Is your loyalty program betraying you?
Perhaps, if that program is strictly transactional in nature (shoppers simply earn and burn points) and not capturing data to offer relevant, personalized experiences. In fact, marketers from two of Canada's largest retailers--Sobeys and Canadian Tire--contend the term "loyalty" is misleading because a poorly executed strategy can have the opposite effect.
"There’s a general misconception that loyalty programs on their own drive loyalty," said Shawn Bloom, vice-president, CRM and loyalty at Sobeys, during Retail Council of Canada's Retail Marketing conference in Toronto last week.
"It's really about understanding customers and making them feel special. Loyalty results in great things--word of mouth, a willingness to pay a premium and a belief that your brand is trustworthy," he said. "The reality is that loyalty really begins with the customer experience and you need to have great customer experience in order to have strong loyalty."
A speedy checkout process and ensuring shelves are adequately stocked are a couple of ways grocers can build loyalty through exceptional customer service, said Bloom. He was part of a panel discussion--titled "Loyalty, Loyalty, Loyalty"--that included Shawn Stewart, vice-president, loyalty and customer insights at Canadian Tire, Rachel MacQueen, VP marketing at Air Miles and panel moderator Rob Shields, cofounder and COO at Paymi.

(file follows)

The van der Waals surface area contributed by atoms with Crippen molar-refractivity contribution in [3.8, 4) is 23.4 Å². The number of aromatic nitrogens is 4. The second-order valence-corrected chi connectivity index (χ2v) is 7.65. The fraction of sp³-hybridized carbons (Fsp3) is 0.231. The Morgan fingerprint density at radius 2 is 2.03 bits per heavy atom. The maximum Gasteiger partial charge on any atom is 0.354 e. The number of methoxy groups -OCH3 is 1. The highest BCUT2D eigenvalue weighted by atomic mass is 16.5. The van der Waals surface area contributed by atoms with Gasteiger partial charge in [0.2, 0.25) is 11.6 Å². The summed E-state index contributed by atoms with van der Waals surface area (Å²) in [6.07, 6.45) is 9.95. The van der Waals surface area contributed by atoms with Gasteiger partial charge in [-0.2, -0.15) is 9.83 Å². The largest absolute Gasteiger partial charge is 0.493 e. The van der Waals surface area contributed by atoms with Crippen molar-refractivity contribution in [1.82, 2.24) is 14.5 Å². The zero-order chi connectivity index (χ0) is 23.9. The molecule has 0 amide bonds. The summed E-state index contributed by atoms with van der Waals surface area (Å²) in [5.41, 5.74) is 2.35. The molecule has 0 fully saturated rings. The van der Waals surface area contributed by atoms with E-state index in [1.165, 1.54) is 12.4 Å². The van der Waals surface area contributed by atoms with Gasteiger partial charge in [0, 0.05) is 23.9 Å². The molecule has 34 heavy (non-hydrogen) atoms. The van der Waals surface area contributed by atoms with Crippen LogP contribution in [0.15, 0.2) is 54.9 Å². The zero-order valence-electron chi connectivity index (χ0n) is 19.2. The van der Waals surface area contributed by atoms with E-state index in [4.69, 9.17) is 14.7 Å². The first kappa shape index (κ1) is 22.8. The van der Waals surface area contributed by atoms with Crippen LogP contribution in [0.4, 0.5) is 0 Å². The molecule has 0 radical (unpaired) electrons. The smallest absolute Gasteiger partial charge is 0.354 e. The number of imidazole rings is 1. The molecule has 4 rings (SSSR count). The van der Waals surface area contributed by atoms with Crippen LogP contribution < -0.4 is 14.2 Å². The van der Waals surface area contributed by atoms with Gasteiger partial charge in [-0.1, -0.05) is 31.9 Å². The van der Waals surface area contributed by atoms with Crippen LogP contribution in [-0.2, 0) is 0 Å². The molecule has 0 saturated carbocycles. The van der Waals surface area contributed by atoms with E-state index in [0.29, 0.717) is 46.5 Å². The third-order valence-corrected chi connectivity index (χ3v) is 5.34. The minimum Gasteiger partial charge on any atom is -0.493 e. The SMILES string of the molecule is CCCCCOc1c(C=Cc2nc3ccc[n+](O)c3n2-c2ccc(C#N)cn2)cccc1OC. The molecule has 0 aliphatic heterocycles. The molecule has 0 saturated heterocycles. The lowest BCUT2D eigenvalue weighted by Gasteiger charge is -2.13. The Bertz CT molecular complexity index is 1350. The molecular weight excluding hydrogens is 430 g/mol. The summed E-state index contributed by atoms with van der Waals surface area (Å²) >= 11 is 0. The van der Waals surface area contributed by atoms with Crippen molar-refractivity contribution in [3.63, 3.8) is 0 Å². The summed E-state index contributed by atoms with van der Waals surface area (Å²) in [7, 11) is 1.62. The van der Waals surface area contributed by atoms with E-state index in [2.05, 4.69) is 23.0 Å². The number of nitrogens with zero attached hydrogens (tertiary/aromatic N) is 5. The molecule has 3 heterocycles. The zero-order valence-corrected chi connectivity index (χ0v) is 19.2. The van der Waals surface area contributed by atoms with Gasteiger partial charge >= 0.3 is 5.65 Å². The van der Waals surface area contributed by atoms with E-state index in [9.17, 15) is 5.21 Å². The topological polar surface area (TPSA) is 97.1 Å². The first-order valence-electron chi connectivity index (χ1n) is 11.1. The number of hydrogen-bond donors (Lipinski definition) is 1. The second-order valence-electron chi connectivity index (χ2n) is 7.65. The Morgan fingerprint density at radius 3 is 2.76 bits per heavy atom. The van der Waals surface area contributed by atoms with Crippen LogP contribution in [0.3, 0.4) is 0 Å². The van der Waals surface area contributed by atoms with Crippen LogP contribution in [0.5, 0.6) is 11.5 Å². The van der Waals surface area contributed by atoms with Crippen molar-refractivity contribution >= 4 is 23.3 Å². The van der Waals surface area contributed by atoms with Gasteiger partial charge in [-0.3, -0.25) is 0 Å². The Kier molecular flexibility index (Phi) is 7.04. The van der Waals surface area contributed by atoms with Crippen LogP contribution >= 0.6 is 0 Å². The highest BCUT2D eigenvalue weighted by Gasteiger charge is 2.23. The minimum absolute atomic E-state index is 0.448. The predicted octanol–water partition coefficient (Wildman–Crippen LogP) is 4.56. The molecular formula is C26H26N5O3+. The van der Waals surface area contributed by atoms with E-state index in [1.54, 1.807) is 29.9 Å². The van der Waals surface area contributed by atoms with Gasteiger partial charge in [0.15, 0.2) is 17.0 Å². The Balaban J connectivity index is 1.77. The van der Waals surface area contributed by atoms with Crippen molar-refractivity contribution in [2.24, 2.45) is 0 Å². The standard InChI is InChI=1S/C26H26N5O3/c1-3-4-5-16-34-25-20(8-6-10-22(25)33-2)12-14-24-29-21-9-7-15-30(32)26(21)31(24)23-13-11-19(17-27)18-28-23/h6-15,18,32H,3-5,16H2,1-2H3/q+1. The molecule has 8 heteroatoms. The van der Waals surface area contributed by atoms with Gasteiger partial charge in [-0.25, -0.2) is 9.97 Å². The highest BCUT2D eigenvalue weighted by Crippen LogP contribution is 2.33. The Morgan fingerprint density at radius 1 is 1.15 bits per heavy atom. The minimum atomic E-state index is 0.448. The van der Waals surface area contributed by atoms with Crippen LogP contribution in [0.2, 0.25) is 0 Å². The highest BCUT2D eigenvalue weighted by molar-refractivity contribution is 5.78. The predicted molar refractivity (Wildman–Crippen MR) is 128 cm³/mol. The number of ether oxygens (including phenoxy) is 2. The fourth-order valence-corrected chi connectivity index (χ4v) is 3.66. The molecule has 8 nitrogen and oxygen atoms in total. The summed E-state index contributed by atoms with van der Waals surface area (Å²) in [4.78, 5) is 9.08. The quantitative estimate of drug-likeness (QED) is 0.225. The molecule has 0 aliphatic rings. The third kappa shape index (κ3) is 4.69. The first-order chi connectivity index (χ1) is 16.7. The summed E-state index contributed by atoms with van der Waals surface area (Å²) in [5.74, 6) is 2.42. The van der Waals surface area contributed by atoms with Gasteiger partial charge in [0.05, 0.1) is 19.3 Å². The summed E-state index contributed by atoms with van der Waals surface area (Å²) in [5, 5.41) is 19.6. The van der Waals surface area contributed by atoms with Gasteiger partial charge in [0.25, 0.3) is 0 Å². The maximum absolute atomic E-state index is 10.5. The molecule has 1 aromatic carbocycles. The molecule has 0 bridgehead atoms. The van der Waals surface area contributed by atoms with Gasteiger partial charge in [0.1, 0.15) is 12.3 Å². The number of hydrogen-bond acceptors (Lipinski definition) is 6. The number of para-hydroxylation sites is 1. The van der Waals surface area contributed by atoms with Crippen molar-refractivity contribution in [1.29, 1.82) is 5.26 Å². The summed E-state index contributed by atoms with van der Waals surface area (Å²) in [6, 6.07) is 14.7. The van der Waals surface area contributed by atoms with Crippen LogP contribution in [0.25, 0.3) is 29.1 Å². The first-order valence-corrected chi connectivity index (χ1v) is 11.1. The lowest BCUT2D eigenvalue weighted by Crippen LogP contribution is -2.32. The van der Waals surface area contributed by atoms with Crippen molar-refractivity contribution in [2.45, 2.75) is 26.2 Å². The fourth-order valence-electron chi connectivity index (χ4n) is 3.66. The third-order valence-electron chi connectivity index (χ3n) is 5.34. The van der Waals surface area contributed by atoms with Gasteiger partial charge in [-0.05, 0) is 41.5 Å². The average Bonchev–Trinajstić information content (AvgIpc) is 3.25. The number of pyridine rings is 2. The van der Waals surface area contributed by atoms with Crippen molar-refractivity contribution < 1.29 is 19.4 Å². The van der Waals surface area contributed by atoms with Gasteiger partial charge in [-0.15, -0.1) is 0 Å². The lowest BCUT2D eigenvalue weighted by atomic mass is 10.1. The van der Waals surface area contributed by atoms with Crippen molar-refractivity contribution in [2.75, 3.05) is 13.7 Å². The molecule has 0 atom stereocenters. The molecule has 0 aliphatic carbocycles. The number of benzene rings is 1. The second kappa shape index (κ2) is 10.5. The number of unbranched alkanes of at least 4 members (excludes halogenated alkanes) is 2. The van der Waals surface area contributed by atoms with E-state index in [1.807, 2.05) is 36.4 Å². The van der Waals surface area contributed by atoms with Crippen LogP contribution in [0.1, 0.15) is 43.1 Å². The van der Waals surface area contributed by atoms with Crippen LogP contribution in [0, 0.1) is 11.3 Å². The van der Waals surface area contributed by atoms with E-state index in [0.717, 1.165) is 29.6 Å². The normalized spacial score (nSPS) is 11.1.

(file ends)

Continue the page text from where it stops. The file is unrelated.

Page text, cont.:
"The irony is we're in a loyalty discussion, but loyalty may not matter," said Stewart. "In year's past, loyalty was a tool to engage the customer... But for us it's identifying who our best customer is, and in today's world with the enhancement of digital platforms—e-commerce, mobile app—if you have a killer digital experience you may not need a loyalty program to understand your customers."
After identifying who those "best" customers are, it's up to the retailer to deliver relevant and rewarding experiences. Canadian Tire, for instance, will send a technician to a customer's home to change their car tires or reward them with tickets to a sporting event. Only then does loyalty become less about handing out points and more about curating experiences.
Bloom, who has been with Sobeys a little more than a year, said he was surprised to learn that even the grocer's most loyal customers aren't that loyal. Customers will split their baskets and go to one store for paper products and another for meat, he said. "Trying to capture that share of wallet is the challenge and the brands that will win are the ones who know their customers the best."